Make sure you balance your spending across all the factors, and for your skill level and intended purpose.
Other than the rifle barrel and muzzle crown, I think one of the biggest factors is the bullet itself. I've seen some low quality bullets that just would not shoot less than 2" at 100 yds (pulled military surplus). In the same .223 rifle I was able to get Nosler 69 gr HP to shoot 1/4" - 7/8" groups.
The next significant factor is powder and charge weight. I have tested a variety of .223 bullets and four powders and some combinations everything seems to shoot well (68-69 gr BTHP and any powder) and other bullets the most accurate powder can still vary from 2.5" groups to 3/4" groups.
Along with decent quality bullets and working up good powder charge ladder tests for them, you need basic case prep. I use regular full length size dies, measure and trim cases, uniform the primer pockets and clean the case really well. That is about it and in different off the rack rifles I can usually find several sub-MOA load combinations. At that point I think I become the limiting factor so I don't put more money or effort into tuning my handloads. Consistently getting 3/4" - 7/8" groups, and occasionally get a 1/4" or 1/2" group is plenty good for my purposes.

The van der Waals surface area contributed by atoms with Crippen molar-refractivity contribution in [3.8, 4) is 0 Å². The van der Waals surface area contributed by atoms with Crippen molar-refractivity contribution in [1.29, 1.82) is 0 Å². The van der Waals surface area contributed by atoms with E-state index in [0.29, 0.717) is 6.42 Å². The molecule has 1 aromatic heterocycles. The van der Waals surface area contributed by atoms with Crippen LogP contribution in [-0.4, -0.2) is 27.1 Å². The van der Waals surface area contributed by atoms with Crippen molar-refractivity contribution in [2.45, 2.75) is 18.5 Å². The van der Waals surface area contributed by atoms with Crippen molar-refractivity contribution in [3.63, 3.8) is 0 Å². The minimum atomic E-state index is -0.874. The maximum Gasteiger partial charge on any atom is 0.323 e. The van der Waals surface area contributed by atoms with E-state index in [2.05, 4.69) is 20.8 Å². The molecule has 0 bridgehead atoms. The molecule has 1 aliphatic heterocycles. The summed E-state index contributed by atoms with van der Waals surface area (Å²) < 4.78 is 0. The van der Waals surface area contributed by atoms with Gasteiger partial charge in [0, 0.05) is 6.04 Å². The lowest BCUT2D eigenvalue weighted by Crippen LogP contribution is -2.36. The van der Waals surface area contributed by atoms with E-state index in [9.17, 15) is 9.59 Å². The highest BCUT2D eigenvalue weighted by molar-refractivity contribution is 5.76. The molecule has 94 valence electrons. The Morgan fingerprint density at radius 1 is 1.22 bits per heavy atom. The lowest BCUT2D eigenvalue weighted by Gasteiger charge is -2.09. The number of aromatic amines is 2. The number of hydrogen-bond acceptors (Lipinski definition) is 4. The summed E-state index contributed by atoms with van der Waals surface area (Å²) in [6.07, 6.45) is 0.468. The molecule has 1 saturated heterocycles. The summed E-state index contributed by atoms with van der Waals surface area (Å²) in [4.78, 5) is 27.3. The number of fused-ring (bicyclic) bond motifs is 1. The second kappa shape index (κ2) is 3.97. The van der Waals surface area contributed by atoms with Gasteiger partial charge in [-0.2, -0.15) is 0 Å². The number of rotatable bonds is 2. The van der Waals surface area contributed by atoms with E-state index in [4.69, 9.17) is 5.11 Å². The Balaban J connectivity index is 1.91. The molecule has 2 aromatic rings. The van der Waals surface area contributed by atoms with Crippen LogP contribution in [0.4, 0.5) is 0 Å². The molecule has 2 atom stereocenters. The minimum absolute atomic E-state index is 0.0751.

To get any tighter groups I am not sure if a better barrel, better dies, better cases, or more sophisticated case prep would be more beneficial.
You might get 100 or so of the Norma or Lapua cases to use for working up test loads. Then have a couple hundred or mre of cheaper cases such as Winchester and see how your loads perform in the Winchester versus your Lapua tests.
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